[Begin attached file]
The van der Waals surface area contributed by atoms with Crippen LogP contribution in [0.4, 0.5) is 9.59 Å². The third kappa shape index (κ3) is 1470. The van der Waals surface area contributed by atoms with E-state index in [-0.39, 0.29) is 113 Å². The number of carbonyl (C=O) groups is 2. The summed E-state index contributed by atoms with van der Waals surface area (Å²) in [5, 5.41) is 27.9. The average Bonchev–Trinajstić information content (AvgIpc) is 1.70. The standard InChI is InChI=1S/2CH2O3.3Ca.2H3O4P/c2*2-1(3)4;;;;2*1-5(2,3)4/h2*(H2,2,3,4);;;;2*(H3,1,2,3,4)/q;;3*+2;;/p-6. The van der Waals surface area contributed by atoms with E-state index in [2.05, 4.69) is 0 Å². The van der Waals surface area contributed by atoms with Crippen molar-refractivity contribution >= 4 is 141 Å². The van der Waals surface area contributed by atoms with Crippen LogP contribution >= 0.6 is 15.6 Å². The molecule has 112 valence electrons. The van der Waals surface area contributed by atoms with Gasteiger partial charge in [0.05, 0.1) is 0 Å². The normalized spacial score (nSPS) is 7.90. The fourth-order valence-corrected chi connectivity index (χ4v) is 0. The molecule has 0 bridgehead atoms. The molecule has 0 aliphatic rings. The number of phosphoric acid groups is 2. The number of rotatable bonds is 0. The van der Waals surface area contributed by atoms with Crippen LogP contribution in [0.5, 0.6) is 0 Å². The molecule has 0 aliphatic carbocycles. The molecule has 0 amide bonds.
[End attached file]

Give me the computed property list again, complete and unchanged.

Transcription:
The van der Waals surface area contributed by atoms with Crippen LogP contribution in [0.4, 0.5) is 9.59 Å². The third kappa shape index (κ3) is 1470. The van der Waals surface area contributed by atoms with E-state index in [-0.39, 0.29) is 113 Å². The number of carbonyl (C=O) groups is 2. The summed E-state index contributed by atoms with van der Waals surface area (Å²) in [5, 5.41) is 27.9. The average Bonchev–Trinajstić information content (AvgIpc) is 1.70. The standard InChI is InChI=1S/2CH2O3.3Ca.2H3O4P/c2*2-1(3)4;;;;2*1-5(2,3)4/h2*(H2,2,3,4);;;;2*(H3,1,2,3,4)/q;;3*+2;;/p-6. The van der Waals surface area contributed by atoms with E-state index in [2.05, 4.69) is 0 Å². The van der Waals surface area contributed by atoms with Crippen molar-refractivity contribution >= 4 is 141 Å². The van der Waals surface area contributed by atoms with Crippen LogP contribution >= 0.6 is 15.6 Å². The molecule has 112 valence electrons. The van der Waals surface area contributed by atoms with Gasteiger partial charge in [0.05, 0.1) is 0 Å². The normalized spacial score (nSPS) is 7.90. The fourth-order valence-corrected chi connectivity index (χ4v) is 0. The molecule has 0 bridgehead atoms. The molecule has 0 aliphatic rings. The number of phosphoric acid groups is 2. The number of rotatable bonds is 0. The van der Waals surface area contributed by atoms with Crippen LogP contribution in [0.5, 0.6) is 0 Å². The molecule has 0 aliphatic carbocycles. The molecule has 0 amide bonds.